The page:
I wiped the cover of my computer and set out the waterlogged paper to dry. I used a paper towel to soak up the liquid remaining in the bottom, all the while appreciating the excellent design decision to make the lining black.

But as I dried the interior I felt something beneath the lining—actually several somethings crowded together under there. I checked the inside pocket and sure enough, found a hole. It was an opening in the bottom corner, hardly noticeable but plenty big enough for a pen to work through. I made the opening a little bigger until I could get my fingers around a pen that had fallen behind the lining, then another one, and another. Suddenly I knew why a whole package of my Pilot fine-point gels had disappeared.

 

 

But there was more—a bottle of lotion from the Hampton Inn, a package of Kleenex, two tubes of lip balm, and a card from Laudanum Printing that I kept as a reminder to check their Etsy site. There were several paper clips, Riccola cough drops, plus a Hall’s, a couple of Dove dark chocolates, a Luna bar, a shoe shine mitt from the Inter-Continental in Seoul, and a sealed bag of Bigelow’s English Teatime.

All these important items I had squirreled away, thinking they might be necessary, only to have them disappear into a black hole in my bag. Who knows how long I hauled this stuff around, completely inaccessible but crowding my space and weighing me down. If these things were so important, how could they disappear without my noticing?

I can’t help wondering what other long-forgotten necessities are crowding my life, or what else I’m lugging around in my metaphorical baggage. What’s really essential, right now? What would happen if I could pay attention, fix the hole, and stop feeding the bag?

Clearing Space

A couple of days ago I noticed some interesting shadows in the evening light. The setting sun cast images of swaying trees and silhouettes of dancing leaves into the house. The most picturesque shadows were on the kitchen wall, below a board full of mementos. I set it up years ago to display children’s art work, but in more recent years it has held newspaper clippings, photos, and memorabilia from their activities. I wanted to get a picture of the light and shadow on the wall, but once I had my camera I realized there was too much clutter in the frame. Posters, newsprint, and a handkerchief hanging from the bottom of the board interfered with getting a good shot, so I quickly removed them before the light changed. I ended up with something kind of interesting:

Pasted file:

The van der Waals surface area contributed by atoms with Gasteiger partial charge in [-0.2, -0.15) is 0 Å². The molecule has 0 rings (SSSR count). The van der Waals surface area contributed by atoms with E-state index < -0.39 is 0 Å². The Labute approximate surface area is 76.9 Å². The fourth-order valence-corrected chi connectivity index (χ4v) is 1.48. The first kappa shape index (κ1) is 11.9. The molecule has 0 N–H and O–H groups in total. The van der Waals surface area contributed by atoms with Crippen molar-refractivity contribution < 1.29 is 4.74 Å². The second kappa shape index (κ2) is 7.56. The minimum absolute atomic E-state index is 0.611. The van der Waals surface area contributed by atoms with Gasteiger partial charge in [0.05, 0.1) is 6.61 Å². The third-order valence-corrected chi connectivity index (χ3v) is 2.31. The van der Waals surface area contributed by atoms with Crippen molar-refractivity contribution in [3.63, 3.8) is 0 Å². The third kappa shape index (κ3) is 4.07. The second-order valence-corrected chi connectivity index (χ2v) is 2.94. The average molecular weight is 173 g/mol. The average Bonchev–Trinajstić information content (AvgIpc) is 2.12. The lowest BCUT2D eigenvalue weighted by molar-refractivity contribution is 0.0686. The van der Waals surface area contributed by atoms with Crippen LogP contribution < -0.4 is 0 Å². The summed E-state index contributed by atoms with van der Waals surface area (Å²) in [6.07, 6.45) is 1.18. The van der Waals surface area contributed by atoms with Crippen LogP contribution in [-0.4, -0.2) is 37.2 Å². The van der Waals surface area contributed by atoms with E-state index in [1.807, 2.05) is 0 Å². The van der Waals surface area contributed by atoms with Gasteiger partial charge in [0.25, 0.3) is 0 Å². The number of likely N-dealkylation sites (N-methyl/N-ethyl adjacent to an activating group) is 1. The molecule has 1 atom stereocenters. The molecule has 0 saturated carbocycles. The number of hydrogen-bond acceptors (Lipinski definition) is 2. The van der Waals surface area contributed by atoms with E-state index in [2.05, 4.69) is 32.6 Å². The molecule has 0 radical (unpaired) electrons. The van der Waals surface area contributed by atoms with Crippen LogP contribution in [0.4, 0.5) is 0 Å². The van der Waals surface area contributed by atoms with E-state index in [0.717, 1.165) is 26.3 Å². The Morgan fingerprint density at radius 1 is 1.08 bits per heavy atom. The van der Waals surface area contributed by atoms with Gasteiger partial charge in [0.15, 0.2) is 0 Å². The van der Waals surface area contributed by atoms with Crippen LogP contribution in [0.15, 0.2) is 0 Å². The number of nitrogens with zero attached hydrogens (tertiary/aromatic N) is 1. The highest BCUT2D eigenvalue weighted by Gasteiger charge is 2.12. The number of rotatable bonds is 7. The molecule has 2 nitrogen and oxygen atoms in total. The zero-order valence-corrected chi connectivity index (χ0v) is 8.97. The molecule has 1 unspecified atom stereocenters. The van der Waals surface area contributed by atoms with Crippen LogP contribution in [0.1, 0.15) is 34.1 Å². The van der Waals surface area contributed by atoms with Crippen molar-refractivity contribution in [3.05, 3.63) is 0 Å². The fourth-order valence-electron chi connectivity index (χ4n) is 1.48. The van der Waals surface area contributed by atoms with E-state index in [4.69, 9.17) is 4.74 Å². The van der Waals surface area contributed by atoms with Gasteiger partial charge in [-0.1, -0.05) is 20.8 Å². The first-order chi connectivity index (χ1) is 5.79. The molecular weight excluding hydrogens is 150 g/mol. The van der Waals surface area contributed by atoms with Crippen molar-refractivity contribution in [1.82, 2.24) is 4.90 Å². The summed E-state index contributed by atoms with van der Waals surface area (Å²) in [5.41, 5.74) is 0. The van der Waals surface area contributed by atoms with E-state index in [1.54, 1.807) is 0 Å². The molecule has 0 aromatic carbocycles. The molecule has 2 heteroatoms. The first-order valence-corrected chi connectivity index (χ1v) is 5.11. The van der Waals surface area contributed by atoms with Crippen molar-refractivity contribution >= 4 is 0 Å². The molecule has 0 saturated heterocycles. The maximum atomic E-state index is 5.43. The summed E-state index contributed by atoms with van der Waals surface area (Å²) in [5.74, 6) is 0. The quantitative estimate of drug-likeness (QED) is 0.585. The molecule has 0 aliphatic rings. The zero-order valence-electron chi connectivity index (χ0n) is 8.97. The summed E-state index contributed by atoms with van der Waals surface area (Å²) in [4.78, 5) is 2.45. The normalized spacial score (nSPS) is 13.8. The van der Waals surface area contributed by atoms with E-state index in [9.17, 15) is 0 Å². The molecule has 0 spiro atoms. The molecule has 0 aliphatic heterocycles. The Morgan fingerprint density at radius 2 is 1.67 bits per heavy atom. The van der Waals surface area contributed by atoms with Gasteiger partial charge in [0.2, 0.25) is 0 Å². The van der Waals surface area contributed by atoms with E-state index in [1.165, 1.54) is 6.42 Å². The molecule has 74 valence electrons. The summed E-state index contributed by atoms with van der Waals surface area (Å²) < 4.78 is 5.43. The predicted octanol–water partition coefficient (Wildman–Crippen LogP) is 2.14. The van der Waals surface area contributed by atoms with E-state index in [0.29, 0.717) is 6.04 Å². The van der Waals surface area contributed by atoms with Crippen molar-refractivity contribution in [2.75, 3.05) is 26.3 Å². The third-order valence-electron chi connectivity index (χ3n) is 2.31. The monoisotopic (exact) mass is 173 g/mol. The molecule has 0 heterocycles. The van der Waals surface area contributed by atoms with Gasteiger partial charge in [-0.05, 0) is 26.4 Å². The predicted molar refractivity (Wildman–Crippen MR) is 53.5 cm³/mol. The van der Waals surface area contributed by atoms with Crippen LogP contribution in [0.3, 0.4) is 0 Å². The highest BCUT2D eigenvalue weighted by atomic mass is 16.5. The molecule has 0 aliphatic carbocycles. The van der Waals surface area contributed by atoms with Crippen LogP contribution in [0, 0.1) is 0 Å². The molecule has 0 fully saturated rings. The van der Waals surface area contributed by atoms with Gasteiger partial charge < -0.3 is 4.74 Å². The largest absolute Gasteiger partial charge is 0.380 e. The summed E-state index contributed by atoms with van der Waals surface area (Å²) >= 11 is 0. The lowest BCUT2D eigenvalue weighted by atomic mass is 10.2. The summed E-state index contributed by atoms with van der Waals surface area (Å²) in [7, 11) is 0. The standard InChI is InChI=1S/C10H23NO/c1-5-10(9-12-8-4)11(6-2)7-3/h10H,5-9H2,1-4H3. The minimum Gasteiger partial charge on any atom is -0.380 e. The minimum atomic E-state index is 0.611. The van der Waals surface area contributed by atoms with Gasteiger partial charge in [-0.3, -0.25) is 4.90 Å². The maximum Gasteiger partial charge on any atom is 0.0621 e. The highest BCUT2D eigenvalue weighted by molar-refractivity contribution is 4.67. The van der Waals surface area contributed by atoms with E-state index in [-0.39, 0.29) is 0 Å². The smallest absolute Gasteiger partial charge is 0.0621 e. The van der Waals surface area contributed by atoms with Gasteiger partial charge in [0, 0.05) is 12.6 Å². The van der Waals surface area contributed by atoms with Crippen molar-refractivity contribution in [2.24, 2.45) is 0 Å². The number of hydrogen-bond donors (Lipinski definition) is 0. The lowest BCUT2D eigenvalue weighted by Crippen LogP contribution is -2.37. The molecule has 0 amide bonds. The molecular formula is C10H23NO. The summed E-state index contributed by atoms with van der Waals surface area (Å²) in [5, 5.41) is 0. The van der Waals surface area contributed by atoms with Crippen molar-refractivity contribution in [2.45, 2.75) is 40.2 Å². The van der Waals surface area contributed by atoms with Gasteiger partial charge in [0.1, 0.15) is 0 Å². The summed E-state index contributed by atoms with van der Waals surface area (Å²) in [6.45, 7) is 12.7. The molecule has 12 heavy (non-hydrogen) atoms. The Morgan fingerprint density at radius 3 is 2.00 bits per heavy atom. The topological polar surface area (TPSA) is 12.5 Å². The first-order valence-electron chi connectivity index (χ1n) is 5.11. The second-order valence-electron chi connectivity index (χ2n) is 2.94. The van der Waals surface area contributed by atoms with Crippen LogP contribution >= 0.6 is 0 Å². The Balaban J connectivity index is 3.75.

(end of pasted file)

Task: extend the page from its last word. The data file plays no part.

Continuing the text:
I’ve been meaning to dismantle that board for over a year. Its role has passed. I’m still proud of my young adult children and their accomplishments, but it’s not about displays. The newspaper is yellowed, the medals are dusty, and the whole thing has been there, unchanged, for so long that no one even sees it any more. But the job I had been putting off—what do I do with all that stuff when I take it down, anyway?—is now underway.

It’s not an insurmountable job to remove the miscellany and open up the wall space, but it does mark the end of an era. Actually, the era has already ended and I’m just now catching up. The board was a simple and effective treatment for an abundance of artwork: a piece of matboard with clothespins glued to it, held on the wall with thumbtacks. It’s still in good shape. If you live nearby and need a way to display your children’s creativity, I’ll be happy to give it to you.

It feels odd to get rid of something that’s been part of the furniture for so many years. On the other hand, it will open up a lot of wall space. There’s something exhilarating about clearing out the old and making room for the new. I’ll enjoy the open space.

I wonder what will go there next.

Opening and Closing Rituals

With the closing ceremony of the Olympics complete, we’re now released from the 2010 games. We take the stories with us, but it’s time to move on.  A closing ritual helps us go forward when something good is over. The games are declared closed, but the ceremony also points toward the next host city, and the gathering four years distant.

The pair of opening and closing ceremonies marks a container for the experience, elevating the events they frame. We need a moment at the beginning to say, “Let the games begin.” It helps us see the undertaking as part of something larger. We need closure at the end, a way to hold together the diverse events in a unified experience, making them part of us before we let them go.

Our lives hold many small rituals for beginnings and endings: lighting the Christmas tree, the last night of vacation, baseball’s opening pitch, a minister’s benediction, housewarmings, graduations, groundbreakings, memorials. We set those times apart because we know they’re important. At the same time, we are reminded they’re important because we set them apart.

Even our simple routines at the day’s opening and closing matter. These rituals reassure us as we gather strength in the morning. In the evening, looking back on our efforts for better or worse, they help us put the day to rest. Sunrise and sunset, though they rarely delineate our waking and sleeping, nonetheless offer a relevant ceremony. They form a vessel that contains our lives—a day—to lift up for a blessing, or healing, in grief or gratitude.

A day has meaning. It’s what a life is made of. So I’m considering ways to mark the day’s opening and closing with a small, sustainable, and meaningful ritual.

Does it work to make one up or does it need to evolve naturally? How does a ritual become meaningful?